Franklin Flyer

Franklin Flyer


A young man in a rumpled white suit and yellow fedora ascended a stepladder perched on a table and, opening a skylight flooded by the noon sun, pulled himself up and out onto the slanted roof. Hands on hips, smiling, he stood backdropped by big clouds seventy stories above the humming streets, surveying the jagged skyline and the flash of the harbor when a swirling gust blew off his hat. He grabbed for it, teetering momentarily, before it spun into the canyon of granite below. After dancing in the crosscurrents, dipping far down and then swooping up just as fast, the hat sailed through an open window in the building across the street.

The window was six stories down from the building's eaves and two windows in from its southeast corner. Had his hat tumbled to the street, the young man thought, squinting through the glare, he would have let it go; but the fact the wind had carried it to the one open window in those upper stories made him want to pursue it. Ten minutes later, he crossed the intersection and entered the Ice & Fire Assurance Company Building, newly constructed of Texas limestone, white as snow. He rode the elevator to the sixtieth floor and turned down the long corridor to the southeast corner. The clicking of his lace-up boots echoed on the marble floor. The second door from the end had a frosted-glass center with the numeral 6000 painted on it. He knocked twice, then turned the knob and found the door unlocked.

The room was cool and dark, an office larger than the outer door had led him to expect, but sparsely furnished: a brown sofa, a bookcase without shelves, and a heavy wooden desk by the window. The desktop was dusty, an inkwell and a silver picture frame to one side, and—yes, there it was—his yellow fedora beside the telephone, as if someone had casually laid it down. At the same time, there was no chair behind the desk, its empty drawers were pulled out, the inkwell was dry, and the telephone was unplugged.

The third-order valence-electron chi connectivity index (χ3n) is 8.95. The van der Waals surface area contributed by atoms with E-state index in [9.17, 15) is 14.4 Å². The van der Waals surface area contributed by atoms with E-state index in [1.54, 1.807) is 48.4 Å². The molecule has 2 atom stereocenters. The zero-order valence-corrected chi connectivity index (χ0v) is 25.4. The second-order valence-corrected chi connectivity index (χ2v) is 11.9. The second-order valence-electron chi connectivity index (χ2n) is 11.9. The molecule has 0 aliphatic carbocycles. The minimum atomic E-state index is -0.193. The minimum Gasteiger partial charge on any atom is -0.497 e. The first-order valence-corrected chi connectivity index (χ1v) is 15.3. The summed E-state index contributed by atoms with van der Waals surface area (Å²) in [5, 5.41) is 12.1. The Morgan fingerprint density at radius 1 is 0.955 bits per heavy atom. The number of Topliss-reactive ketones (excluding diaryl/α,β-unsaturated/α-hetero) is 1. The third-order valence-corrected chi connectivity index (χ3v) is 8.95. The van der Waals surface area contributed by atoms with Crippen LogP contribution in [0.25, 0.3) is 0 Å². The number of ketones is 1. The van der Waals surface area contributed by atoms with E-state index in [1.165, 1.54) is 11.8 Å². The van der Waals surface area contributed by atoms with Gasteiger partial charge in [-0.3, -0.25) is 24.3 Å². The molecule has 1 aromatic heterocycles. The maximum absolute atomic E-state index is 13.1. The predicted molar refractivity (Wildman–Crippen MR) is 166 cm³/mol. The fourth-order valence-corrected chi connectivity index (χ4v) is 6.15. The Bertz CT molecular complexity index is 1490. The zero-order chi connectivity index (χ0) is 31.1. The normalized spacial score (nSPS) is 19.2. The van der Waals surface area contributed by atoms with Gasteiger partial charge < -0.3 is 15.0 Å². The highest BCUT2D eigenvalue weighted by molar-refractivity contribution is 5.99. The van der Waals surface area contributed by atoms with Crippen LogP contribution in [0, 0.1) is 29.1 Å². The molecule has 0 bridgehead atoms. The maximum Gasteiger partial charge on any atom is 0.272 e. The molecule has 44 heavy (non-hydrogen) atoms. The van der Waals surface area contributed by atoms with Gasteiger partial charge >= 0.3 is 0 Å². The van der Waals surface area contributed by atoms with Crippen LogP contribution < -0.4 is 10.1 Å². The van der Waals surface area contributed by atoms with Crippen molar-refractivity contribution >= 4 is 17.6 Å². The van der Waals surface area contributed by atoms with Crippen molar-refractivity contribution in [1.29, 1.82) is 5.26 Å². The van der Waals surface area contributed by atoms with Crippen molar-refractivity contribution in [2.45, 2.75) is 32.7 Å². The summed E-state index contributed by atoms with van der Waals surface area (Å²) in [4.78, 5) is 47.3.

Only after he circled the desk and picked up his hat, examining it curiously, did he see that the silver frame contained a photograph. Wearing a long camel's hair coat and black gloves, a fair-haired young woman with olive skin, full lips, and eyes set wide apart was standing on a stone bridge over a rushing stream. The sunlight was bright on her face, and her hair was long, combed straight back. The boulders along the bank of the stream were dusted with snow. The trees behind them were bare. She had turned to the camera without smiling—and with a hint of surprise. It was a face unlike any he had ever seen, wonderfully balanced, yet imperfect, as if each element had been uniquely created before being set into a whole. What most attracted him, though, was that she seemed to be looking directly at him—and no one else—drawing him toward her, speaking to him with her beautiful eyes. The longer he looked back, the more he wanted to know what she might be trying to tell him. And the more certain he became that this photograph was the reason his hat—an unexpected instrument of fate—had floated into this particular room.

He went to the window and gazed at the roof of the dark gray building where he had been standing not long ago. Its windows reflected the gold and pink undersides of passing clouds. It was known as the Globe Building, named for the trading company that once owned it. A giant globe, lit from within, with turquoise seas and emerald continents, still rotated in its lobby.

He had worked on the forty-first floor of that building for eleven months—his longest stretch at the same job since dropping out of college. At Harvard he had mostly taken courses in history and chemistry. A shade under six feet, lithe and muscular, he was awarded a sports scholarship, playing baseball (a centerfielder with a terrific arm) and fencing. But all the while he had been restless to get out in the world, not to study it: to see things for himself, taste and feel what might be offered him—and as much as he could of what might not.